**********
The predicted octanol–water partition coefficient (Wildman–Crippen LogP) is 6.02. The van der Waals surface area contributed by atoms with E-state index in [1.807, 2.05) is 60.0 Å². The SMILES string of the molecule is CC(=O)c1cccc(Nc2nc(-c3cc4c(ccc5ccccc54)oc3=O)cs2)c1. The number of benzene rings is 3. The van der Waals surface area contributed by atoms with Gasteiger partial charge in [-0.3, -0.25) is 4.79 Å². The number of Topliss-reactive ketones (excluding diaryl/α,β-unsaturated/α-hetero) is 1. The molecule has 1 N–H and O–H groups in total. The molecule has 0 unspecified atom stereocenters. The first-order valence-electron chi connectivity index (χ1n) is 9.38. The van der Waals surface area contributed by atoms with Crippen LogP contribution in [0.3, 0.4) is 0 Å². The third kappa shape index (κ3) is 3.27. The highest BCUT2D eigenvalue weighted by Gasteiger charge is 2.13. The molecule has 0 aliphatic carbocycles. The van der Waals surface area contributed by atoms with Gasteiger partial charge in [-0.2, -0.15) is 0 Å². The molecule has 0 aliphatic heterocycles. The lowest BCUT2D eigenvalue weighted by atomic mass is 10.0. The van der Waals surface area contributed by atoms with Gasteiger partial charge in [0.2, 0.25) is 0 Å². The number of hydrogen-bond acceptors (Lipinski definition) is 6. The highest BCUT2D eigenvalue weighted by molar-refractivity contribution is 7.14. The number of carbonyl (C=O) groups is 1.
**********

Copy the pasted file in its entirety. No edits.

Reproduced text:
The predicted octanol–water partition coefficient (Wildman–Crippen LogP) is 6.02. The van der Waals surface area contributed by atoms with E-state index in [1.807, 2.05) is 60.0 Å². The SMILES string of the molecule is CC(=O)c1cccc(Nc2nc(-c3cc4c(ccc5ccccc54)oc3=O)cs2)c1. The number of benzene rings is 3. The van der Waals surface area contributed by atoms with Gasteiger partial charge in [-0.3, -0.25) is 4.79 Å². The number of Topliss-reactive ketones (excluding diaryl/α,β-unsaturated/α-hetero) is 1. The molecule has 1 N–H and O–H groups in total. The molecule has 0 unspecified atom stereocenters. The first-order valence-electron chi connectivity index (χ1n) is 9.38. The van der Waals surface area contributed by atoms with Crippen LogP contribution in [0.3, 0.4) is 0 Å². The third kappa shape index (κ3) is 3.27. The highest BCUT2D eigenvalue weighted by Gasteiger charge is 2.13. The molecule has 0 aliphatic carbocycles. The van der Waals surface area contributed by atoms with Gasteiger partial charge in [-0.2, -0.15) is 0 Å². The molecule has 0 aliphatic heterocycles. The lowest BCUT2D eigenvalue weighted by atomic mass is 10.0. The van der Waals surface area contributed by atoms with Gasteiger partial charge in [0.2, 0.25) is 0 Å². The number of hydrogen-bond acceptors (Lipinski definition) is 6. The highest BCUT2D eigenvalue weighted by molar-refractivity contribution is 7.14. The number of carbonyl (C=O) groups is 1.